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Presbytera (Greek: πρεσβυτέρα, pronounced presvytéra) is a Greek title of honor that is used to refer to a priest's wife. It is derived from presbyteros—the Greek word for priest (literally, "elder"). Although 'Presbyteress' or 'eldress' has an equivalent meaning, it has a very small usage: most English-speaking Orthodox Christians will use the title most common in the old country churches from which their local family or parish finds its origin.

Other languages[edit]

Presbytera corresponds to the following equivalent titles:

  • Albanian: Prifteresha
  • Armenian: Yeretzgin
  • Arabic: خورية (khūrīah, from the word خوري khūrī , a title of Greek origin meaning "priest") or قسيسة (qasīsa, from the word قسيس qasīs , a title of Syriac origin meaning "priest")
  • Bulgarian: Popadija (from the word pop, meaning married priest)
  • Carpatho-Russian: Pani (literally "lady," comparable to Pan for priests, meaning "lord")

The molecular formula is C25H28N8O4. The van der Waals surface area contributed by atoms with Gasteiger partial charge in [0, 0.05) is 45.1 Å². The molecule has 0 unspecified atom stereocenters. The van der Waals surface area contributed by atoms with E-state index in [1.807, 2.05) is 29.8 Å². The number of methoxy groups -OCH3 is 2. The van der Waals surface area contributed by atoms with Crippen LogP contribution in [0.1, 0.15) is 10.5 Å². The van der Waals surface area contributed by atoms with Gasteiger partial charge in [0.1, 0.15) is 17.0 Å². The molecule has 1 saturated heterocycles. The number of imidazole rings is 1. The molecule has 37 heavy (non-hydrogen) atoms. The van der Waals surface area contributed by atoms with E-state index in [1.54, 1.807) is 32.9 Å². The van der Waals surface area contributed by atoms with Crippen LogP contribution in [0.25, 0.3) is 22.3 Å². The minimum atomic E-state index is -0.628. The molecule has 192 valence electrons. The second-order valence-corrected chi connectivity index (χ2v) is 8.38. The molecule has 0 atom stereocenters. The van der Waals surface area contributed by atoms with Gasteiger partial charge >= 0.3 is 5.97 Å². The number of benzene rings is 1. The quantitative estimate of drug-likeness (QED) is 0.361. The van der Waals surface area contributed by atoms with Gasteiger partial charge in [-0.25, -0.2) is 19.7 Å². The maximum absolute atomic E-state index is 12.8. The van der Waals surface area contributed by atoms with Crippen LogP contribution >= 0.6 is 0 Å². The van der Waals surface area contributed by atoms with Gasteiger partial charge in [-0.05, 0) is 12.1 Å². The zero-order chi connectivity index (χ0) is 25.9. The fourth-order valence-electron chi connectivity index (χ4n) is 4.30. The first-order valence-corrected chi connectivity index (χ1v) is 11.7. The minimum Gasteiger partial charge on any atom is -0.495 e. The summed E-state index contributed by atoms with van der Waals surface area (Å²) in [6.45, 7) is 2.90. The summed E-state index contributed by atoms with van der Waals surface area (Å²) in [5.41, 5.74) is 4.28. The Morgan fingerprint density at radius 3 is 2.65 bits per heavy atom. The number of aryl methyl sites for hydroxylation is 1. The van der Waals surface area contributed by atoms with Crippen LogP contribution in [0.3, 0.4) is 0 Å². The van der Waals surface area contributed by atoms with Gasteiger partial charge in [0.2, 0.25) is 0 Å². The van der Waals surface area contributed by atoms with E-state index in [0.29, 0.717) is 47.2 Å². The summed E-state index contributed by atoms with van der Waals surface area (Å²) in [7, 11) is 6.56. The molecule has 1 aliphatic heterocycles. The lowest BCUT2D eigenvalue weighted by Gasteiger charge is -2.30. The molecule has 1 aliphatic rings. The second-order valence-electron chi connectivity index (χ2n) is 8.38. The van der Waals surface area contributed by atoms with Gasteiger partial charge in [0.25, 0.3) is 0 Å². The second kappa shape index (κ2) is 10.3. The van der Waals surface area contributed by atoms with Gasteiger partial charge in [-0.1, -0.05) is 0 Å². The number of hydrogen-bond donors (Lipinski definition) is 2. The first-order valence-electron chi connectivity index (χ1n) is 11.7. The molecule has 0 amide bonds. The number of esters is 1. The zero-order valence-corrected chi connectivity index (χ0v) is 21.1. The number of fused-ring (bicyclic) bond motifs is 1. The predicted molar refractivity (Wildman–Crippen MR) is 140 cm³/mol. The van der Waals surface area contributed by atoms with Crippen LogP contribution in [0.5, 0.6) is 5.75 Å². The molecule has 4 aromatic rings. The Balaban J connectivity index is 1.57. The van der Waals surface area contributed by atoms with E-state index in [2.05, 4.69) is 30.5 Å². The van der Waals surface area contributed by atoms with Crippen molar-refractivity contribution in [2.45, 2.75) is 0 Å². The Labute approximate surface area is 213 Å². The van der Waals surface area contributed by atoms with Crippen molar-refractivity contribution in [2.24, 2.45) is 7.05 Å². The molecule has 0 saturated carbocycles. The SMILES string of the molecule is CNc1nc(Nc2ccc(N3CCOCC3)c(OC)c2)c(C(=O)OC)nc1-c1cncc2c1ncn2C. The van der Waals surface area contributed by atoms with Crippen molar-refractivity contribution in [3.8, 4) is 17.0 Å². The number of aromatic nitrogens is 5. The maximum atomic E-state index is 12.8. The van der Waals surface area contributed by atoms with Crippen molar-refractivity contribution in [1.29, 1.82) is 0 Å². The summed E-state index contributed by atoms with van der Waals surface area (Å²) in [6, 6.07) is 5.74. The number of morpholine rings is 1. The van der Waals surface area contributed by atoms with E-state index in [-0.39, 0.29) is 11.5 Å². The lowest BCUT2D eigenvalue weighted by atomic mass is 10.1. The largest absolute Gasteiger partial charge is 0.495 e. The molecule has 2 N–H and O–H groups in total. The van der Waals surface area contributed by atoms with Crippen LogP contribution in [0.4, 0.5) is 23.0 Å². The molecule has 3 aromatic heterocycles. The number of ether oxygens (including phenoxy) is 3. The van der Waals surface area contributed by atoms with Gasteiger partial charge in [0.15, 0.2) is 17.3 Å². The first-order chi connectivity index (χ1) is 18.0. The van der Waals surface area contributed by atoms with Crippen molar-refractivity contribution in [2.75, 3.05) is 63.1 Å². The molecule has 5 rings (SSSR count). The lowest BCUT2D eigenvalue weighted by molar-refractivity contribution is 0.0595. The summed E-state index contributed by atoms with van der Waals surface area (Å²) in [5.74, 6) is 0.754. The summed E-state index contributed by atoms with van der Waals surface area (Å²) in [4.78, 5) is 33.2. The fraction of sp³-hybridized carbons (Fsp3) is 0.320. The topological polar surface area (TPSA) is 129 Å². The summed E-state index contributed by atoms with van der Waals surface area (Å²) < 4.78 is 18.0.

• Coptic: Tasoni (pronounced TAH-son-ee, Coptic word for "Sister" but also used to address the wife of a priest)
  • Estonian: Presvitera
  • Finnish: Ruustinna (from the word rovasti (protoiereos), in Karelia: Maatuska)
  • Italian: Presbitera
  • Malayalam (Kerala, India): Kochamma literal meaning is little or young mother. In Syrian Christian churches, they are formally called "baskiamo" (from Syriac Bath Qyomo).
  • Macedonian: Popadija (from the word pop, meaning married priest)
  • Portuguese: Presbítera
  • Romanian: Preoteasă
  • Russian: Matushka (pronounced MAH'-too-shkah, literally means "mama," i.e., the intimate form of "mother"); (antiquated) Popadya ("priest's wife")
  • Serbian: Popadija (from the word pop, meaning married priest); Protinica (pronounced proh-tee-NEE'-tsah) for a protopresbyter's wife
  • Syriac: Bath Qyomo (meaning a daughter of the covenant)
  • Ukrainian: Panimatka or Panimatushka (pani, "lady" + matushka, loving, deminutivum form of "mama"); Dobrodijka (pronounced doh-BROH-deey-kah, literally means "a woman who does good"); Popadya ("priest's wife")

See also[edit]


This article incorporates text from Presbytera at OrthodoxWiki which is licensed under the CC-BY-SA and GFDL.

Further reading[edit]

  • Presbytera: The Life, Mission, and Service of the Priest's Wife, by Athanasia Papademetriou (ISBN 0972466142)

External links[edit]